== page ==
At the turn of the last century, German physician Robert Koch identified four critical criteria for determining whether or not a particular microbe causes a disease. The ideas behind them were crucial for advancing medicine and formalizing the germ theory of disease. Over the last century, these postulates have been updated as medicine has advanced.
In what may end up being the most recent of these updates, biologists Allyson Byrd and Julia Segre propose some adjustments to these classic medical postulates intended to bring them in line with analytic techniques based on DNA sequencing and the most current understanding of bacterial communities. Just as the previous updates to Koch’s postulates did, these proposed amendments incorporate cutting-edge scientific knowledge and add nuance to our understanding of the causes of disease.
Koch’s original postulates are that, if a microorganism causes a disease, then:
- For every single case of the disease, the microorganism will be present.
- Healthy people will not carry the microorganism—if they did, they would be sick.
- The microorganism can be isolated and cultured in a lab, then used to infect new people.
- The microorganism can be re-isolated from a person who was experimentally infected.
These four postulates have been used by scientists and doctors for years to demonstrate that a given microorganism is the cause of a disease, though they have been updated as medicine has progressed. For example, once knowledge of asymptomatic carriers became more commonplace—think "typhoid Mary"—these individuals became a known exception to Koch’s postulates. Additionally, certain pathogens, like prions, are known exceptions to Koch’s second postulate.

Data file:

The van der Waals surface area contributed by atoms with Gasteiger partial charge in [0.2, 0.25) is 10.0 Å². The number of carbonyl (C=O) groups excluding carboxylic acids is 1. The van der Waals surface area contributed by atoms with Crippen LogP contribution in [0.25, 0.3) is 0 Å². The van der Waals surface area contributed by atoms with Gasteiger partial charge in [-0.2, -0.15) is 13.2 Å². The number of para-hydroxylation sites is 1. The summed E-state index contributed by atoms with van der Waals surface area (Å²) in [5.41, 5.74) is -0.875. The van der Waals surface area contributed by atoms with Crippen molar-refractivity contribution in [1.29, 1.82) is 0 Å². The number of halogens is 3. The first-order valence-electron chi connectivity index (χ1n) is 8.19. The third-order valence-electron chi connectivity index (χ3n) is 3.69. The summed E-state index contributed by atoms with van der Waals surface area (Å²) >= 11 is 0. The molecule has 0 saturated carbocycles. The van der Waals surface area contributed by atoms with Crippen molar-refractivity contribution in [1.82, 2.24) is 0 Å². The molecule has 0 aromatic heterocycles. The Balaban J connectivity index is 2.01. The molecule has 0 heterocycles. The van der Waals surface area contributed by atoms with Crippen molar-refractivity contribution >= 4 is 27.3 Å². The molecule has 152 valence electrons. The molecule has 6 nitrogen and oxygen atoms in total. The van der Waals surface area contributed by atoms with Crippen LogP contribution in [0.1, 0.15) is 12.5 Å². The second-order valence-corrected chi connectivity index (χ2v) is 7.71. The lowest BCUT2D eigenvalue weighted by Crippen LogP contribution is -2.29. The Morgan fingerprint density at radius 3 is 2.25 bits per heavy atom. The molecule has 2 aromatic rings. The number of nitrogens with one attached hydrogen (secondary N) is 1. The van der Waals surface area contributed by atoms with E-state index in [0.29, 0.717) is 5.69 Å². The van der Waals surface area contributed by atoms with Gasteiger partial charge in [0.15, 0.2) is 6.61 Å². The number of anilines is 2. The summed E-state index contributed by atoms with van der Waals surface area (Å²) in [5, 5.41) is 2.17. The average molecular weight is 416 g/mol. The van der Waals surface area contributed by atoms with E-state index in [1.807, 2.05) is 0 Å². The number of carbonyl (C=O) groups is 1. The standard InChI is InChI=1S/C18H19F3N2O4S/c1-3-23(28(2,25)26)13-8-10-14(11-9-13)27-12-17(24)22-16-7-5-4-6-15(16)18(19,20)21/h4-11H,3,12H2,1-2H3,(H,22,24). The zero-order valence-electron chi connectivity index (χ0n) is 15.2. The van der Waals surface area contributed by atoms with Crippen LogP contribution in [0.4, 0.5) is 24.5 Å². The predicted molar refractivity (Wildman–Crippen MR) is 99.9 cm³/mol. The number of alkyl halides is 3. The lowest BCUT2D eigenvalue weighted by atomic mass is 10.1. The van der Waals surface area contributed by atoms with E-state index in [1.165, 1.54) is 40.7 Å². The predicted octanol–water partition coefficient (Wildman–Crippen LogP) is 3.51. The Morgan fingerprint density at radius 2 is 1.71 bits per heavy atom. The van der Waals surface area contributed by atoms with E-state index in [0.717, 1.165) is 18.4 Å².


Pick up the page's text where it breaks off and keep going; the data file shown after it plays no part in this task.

In more recent years, DNA sequencing and other analytic advancements have improved our ability to identify microorganisms, and incorporation of these techniques into Koch’s postulates would bolster their usefulness. Additionally, scientists have begun to understand the complex microbiome that inhabits our bodies, which also has an effect on disease progression.
In human bodies, there are a wide variety of bacteria that naturally inhabit the gut, mouth, and other areas. These bacteria, known as commensal microorganisms, find an inviting environment within the human body and can provide the body with some benefit.
Some commensal organisms have the ability to protect their host from infection by another microorganism, either by inhibiting the intruder’s growth or by activating the host’s immune system. Communities of commensal microbes can also influence infection rates, sometimes providing even a more robust protective effect.
Although we’ve had some knowledge of infection resistance due to commensal organisms, previous adaptations of Koch’s postulates did not address one potential outcome of their activity: cases where the presence of a pathogen does not cause an infection but possibly turns someone into a disease carrier.
In fact, the presence of commensal organisms and their ability to fight off disease challenges the postulate that a pathogenic microorganism will always induce disease in an infected host. DNA sequencing has revealed the presence of disease-causing bacteria in many healthy individuals.